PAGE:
Sites such as Facebook, Twitter, LinkedIn and even Instagram are all now being utilised by businesses to get their brand recognised and seen by the masses. They’re a great way of discovering who your audience is and what they want from you, as well as what they get up to in their spare time, allowing you to tailor your tweets and posts to appease them. However, bear in mind that if social media is your main marketing route, it’s a good idea to consider paid for techniques such as Facebook ads and sponsored tweets later.

The traditional flyer

Print isn’t dead yet and handing out or posting flyers is still an easy way of getting your small business in front of potential customers. Whether you opt to design and print them yourself. You could look into the option of flyer printing from Helloprint. Take care when designing your flyer to ensure it appeals to your target audience and then get distributing!

On page content

Your website shouldn’t just be where you house your product listings, it should also be a place for customers to visit when they are looking for advice, guidance and inspiration within your industry. Ensure you have a blog that works as part of your brand and website and fill this with interesting content that can be searched for and discovered through the usual search engines, on top of being shared on social media.

Guest posting

Being seen as an industry thought leader is a great way of marketing your business. Speaking at local events or guest posting on other leading websites, and dropping in mention of your business throughout, is ideal when it comes to spreading the word about what you do and makes you look like the expert amongst your competitors.

Set up an event

Business to business events are a great way of picking up potential clients. Let’s say you specialise in IT solutions; a business event that talks about the best plans a company can have in place, to avoid common IT issues, will go down well and you can get talking to potential clients in a relaxed, non-sales atmosphere.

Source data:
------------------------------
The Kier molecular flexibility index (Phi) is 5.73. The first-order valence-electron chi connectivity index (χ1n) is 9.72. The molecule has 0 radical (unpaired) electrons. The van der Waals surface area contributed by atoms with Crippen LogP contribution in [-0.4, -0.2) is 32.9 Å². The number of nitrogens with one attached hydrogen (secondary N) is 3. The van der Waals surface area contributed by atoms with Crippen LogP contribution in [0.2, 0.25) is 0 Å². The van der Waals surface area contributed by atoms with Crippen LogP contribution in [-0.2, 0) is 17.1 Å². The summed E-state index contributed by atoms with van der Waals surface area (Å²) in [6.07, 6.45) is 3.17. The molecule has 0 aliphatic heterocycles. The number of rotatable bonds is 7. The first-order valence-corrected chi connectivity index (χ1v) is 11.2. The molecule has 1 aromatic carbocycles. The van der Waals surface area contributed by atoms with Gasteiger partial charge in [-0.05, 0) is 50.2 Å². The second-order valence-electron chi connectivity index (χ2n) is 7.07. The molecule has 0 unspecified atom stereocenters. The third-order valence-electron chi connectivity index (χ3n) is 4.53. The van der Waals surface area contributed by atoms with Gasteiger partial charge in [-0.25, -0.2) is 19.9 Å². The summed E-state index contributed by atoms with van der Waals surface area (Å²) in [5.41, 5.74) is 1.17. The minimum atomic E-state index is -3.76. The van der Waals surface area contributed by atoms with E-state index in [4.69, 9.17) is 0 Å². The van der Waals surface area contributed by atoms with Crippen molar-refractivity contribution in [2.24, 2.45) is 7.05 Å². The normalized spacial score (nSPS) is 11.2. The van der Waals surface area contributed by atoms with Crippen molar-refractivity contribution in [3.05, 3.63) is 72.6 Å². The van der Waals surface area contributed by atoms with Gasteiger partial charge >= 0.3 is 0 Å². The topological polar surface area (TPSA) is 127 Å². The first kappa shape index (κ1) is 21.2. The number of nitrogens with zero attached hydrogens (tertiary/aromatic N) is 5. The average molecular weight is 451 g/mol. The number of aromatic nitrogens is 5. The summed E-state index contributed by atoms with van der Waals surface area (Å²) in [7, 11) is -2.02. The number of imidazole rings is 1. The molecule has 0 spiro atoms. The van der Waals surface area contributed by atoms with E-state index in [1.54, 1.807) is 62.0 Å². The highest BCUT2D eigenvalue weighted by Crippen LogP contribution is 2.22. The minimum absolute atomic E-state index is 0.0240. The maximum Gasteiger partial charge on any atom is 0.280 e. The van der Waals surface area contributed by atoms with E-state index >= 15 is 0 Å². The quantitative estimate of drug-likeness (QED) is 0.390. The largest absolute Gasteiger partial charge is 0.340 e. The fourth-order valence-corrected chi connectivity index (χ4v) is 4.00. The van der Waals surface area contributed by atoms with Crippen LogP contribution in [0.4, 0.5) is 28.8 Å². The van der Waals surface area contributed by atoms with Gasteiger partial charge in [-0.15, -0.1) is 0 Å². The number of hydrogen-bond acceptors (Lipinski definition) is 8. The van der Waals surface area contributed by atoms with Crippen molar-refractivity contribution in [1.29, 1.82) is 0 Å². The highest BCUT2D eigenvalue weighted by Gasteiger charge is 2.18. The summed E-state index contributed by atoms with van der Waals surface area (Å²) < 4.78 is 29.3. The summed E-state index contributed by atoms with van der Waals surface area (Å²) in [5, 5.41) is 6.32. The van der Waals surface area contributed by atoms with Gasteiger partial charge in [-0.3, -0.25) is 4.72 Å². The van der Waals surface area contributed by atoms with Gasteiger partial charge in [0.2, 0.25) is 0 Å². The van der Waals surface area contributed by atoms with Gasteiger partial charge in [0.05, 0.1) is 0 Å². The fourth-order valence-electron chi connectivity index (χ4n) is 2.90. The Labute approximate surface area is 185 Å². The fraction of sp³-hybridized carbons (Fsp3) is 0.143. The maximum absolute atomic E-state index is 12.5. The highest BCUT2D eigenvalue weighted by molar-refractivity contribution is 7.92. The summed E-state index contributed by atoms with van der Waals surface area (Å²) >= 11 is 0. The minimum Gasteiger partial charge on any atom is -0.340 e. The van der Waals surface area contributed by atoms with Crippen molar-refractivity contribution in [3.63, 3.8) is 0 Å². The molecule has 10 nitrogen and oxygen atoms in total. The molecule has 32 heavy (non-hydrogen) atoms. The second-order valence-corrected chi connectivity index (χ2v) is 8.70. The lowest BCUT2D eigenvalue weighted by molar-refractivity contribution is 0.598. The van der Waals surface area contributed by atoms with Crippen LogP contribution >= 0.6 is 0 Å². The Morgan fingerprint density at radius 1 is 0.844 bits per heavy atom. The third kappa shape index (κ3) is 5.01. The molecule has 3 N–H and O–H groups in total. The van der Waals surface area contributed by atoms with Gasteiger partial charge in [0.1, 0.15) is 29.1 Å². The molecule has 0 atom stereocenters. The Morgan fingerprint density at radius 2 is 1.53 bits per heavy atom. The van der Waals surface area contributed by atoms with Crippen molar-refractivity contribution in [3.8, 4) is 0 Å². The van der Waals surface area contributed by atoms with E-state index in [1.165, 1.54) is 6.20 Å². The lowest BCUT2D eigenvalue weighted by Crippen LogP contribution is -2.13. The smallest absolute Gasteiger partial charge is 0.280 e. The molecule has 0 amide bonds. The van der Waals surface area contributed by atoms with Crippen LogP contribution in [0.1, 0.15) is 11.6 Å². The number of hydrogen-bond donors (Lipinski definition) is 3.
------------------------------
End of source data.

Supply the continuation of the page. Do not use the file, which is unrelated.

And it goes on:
Offer something for free

People love free stuff and it doesn’t necessarily have to be a product. A small family garden centre could put on a free spring bulb planting lesson or a PR company could offer a ten step plan to writing a good press release that can be downloaded once the interested party has handed over their email address on the website. Think about something your business could give away to tempt potential clients to visit and appear generous.

Author: Patrick Vernon, free lance writer, on behalf of Helloprint (affordable and high quality flyer printing)

Creating my own Flexible Work - Personal Assistant, Entrepreneur, Franchise holder

Creating my own Flexible Work – Personal Assistant, Entrepreneur, Franchise holder

When Vicky Matthews took voluntary redundancy from a high-street bank after the birth of her second child, she vowed no-one she ever employed would suffer the same inflexible and negative experience she’d endured since becoming a mum. She really needed flexible work.

Now, seven years on, Vicky employs three very happy part-time staff in the head office of her personal assistant business, Pink Spaghetti, all of whom work around their busy family commitments.

Inflexible Employer

“I’d worked in project management for the same high street bank since starting as a graduate trainee,” explains Vicky. “When I became pregnant, I requested a three day working week after maternity leave. This was declined and I was told four days was my only part time option. A job-share was never considered.

“An even bigger blow came when I was told my current senior management position was not feasible on a part time basis and that I would need to take on a new, lower, middle management role.

“I had been their golden girl but when I returned from maternity leave, I felt my position within the company was tainted. My opportunities for promotion and recognition were gone, so after the birth of my second child three years later, I took voluntary redundancy.”

A New Start – Flexible Working

After taking time out to spend with her young family for a couple of years, a chance meeting at a baby swimming class saw the beginning of a partnership that would see Vicky’s dream of creating flexible employment come true. A poolside chat with her now business partner, Caroline Gowing, revealed the pair had all-too-similar experiences and after discussions about their respective talents and experience, the foundations were laid for an award-winning business venture.